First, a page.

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Subject: Re: [boost] [outcome] High level summary of review feedback accepted so far
From: Andrzej Krzemienski (akrzemi1_at_[hidden])
Date: 2017-06-02 06:45:31

2017-06-02 2:06 GMT+02:00 Gavin Lambert via Boost <boost_at_[hidden]>:

> On 2/06/2017 06:33, Niall Douglas wrote:
>> On 01/06/2017 00:35, Gavin Lambert wrote:
>>> On 1/06/2017 08:17, Niall Douglas wrote:
>>>> The programmer, when working with outcome<T>, knows that calling
>>>> .exception() will return the exact same exception as would be thrown
>>>> when calling .value(), thus saving wrapping .value() in a try...catch
>>>> just to capture the exception_ptr emitted.
>>> Except empty. value() throws that as an exception. exception() also
>>> throws that as an exception (not returning it), which means that the
>>> programmer can't make that assumption you just claimed.
>>> Maybe that's what you want (as it leads very quickly to empty ==
>>> std::terminate), but it's not consistent with use of empty as a success
>>> return as you've suggested in a few places.
>> Empty is supposed to have the severest, most abnormal default actions.

> But it means that in a noexcept method, it's unsafe to call exception()
> without a try-catch, even though it would be safe to call in any case other
> than empty. And it means that exception() doesn't return the exception
> that would be thrown by value() in that case either.
> Maybe the answer is "so check for empty first!" but that seems like
> clutter if you're not expecting to see empty but still need to put it in to
> defensively avoid a std::terminate.

There is a reasonable mental model behind it. But you have to forget the
other example (where Niall is using `result<T>` as though it were a

Here is the model: a function that produces `outcome<T>` is allowed to use
the empty state *temporarily*, but is required to put it to either
`has_value` or `has_exception` (or `has_error`) before it returns the final
value. Otherwise it is probably a bug.

The consumer function that obtains the `outcome<T>` can assume that it is
not this empty state.

This is similar situation to when you are obtaining a `std::shared_ptr` or
a `std::unique_ptr` from some function. You often do not have to put an
if-statement to check if it is nullptr. You trust that if someone decided
to build a shared_ptr, this is in order to actually have some object with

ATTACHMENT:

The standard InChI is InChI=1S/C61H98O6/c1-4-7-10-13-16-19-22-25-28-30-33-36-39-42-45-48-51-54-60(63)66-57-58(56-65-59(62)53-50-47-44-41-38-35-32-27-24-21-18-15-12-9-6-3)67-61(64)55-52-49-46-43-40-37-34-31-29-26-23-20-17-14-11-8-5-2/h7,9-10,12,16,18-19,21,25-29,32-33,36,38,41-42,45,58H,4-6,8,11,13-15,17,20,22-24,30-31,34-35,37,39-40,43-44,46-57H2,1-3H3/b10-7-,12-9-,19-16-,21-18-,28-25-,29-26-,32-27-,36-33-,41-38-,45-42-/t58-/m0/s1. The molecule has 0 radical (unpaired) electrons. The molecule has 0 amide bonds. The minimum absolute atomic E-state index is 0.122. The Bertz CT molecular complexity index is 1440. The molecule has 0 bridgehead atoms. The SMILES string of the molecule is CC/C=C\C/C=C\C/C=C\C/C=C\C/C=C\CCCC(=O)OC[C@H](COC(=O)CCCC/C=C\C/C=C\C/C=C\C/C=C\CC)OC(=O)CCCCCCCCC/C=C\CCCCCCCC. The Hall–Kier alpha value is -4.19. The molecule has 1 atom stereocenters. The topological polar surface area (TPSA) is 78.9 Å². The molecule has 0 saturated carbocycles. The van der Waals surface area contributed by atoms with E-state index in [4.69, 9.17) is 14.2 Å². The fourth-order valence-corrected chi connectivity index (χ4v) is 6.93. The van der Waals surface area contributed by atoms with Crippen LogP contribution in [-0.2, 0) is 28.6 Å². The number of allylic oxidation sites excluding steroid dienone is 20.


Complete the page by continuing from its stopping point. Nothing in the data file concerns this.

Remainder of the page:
shared semantics.

> And it's bizarre to have empty have super-throw behaviour if the method
> wants to treat it like an optional success value, as you've suggested is
> occasionally useful.
> Why not just have exception() return the empty-state exception that
> value() would have thrown?
> Certainly when using AFIO v2, I find myself writing a lot of
>> afio_function().value();. I really wish it were more permissible to
>> throw from destructors, then if the return were errored and you don't
>> deal with it, it throws, no .value() needed.
> It's legal; you just need to explicitly declare it as noexcept(false) and
> only throw the exception if (!std::uncaught_exception()). Though people
> will probably still yell at you about it.

I would protest for one. You either throw from destructor of you don't
throw from destructor. But I do not accept that you sometimes throw and you
sometimes don't.

But there is a more fundamental objection to it. Unless you use destructors
to perform significant tasks and business logic, the normal usage of C++
classes is that other member function do the business logic, and
destructors only clean up resources. If you failed to do the business logic
you start the stack unwinding because other people up the stack depend on
your having finished your part of the logic. In contrast, when you have
failed to release resources, people up the stack still consider your
business task as finished and they can work with it, and likely will not
use the resource you are about to waste (and even if they need it, they
will be informed by a throw from a constructor of other resource-handling


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